Landscape Art Print, Landscape Dream by Nabil Anani. Available in Small, Medium, Large and Original dimensions.
The olive tree is perhaps the most important symbol used by Nabil Anani in various works of drawing, painting, sculpture, and other genres. This is to be expected of an artist who admits his boundless passion for Palestinian landscapes. The olive also stands as a symbol for the loss of land after 1967, alongside the orange tree and its fruit that very often stand for the Nakba of 1948. Anani endows the olive tree with a dominant representative power in numerous paintings. Through this passionate vision, Anani transforms the landscape of olive groves into an almost surreal scene, with a use of colour, tones and hues that present a landscape of his imagination rather than reality. In this Landscape Art Print we look at his depiction of hills and elevations and see the contours of land divided into agricultural areas bounded by a series of stone walls; we see old houses in the background, so that every painting becomes a representation of Palestinian nature and topography as seen by the artist’s obsessive imagination.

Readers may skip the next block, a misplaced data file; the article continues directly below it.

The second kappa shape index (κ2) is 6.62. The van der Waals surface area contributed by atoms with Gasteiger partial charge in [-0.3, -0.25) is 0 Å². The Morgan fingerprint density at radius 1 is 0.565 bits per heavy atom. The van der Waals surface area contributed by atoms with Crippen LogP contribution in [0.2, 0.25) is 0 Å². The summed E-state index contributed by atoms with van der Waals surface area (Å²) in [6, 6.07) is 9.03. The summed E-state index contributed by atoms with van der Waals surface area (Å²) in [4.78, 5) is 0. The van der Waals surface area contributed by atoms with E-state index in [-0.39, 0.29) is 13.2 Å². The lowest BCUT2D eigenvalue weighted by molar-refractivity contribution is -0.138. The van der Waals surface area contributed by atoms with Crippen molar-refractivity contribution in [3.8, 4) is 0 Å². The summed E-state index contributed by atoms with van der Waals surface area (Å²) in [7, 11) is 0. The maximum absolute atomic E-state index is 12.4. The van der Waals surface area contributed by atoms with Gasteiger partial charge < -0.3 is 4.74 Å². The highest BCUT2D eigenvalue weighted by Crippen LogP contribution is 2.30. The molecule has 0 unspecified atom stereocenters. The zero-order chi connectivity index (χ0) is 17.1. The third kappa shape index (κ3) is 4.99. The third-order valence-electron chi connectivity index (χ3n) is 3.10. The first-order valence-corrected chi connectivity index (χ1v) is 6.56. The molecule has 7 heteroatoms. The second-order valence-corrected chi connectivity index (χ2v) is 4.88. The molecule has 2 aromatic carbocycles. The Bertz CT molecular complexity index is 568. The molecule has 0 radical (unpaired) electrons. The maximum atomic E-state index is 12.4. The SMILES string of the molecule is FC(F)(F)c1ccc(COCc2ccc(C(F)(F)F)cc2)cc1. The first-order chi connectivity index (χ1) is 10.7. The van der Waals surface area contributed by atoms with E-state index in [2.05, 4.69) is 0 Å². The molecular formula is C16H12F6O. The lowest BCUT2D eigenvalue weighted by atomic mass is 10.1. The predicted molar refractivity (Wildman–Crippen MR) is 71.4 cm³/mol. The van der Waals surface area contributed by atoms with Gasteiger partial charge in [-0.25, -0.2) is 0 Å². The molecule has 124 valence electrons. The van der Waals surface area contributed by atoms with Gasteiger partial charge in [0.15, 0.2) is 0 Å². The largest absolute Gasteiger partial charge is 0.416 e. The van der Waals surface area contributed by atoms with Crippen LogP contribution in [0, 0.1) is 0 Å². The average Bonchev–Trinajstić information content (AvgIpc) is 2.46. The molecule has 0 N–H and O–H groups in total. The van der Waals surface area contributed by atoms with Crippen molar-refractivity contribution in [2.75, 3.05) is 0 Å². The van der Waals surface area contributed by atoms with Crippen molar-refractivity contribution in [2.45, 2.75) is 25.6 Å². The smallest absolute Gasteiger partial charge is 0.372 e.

In this Landscape Art Print, Anani chooses to enlarge a tree in the foreground, while gradually diminishing the sizes of the clusters of trees until they take on abnormal shapes, adding to the surrealism of the scene. This is the same type of treatment we observe him giving in different works to houses, human figures and texts. He presents enlarged forms in the foreground where the bottom band is often close to the viewer and, as we look away towards the horizon, we finally arrive to a thin band bearing the shadow of the figure in the foreground. The artist frequently finishes a work with a band of colour representing the distant horizon, at times in an especially brilliant tone of blue, yellow or light green which transforms the natural landscape with its artificial colour. Anani often gives real place names to these landscapes from the hidden and forgotten geography of Palestine before seizure and occupation, restoring them in the imagination, if not to reality.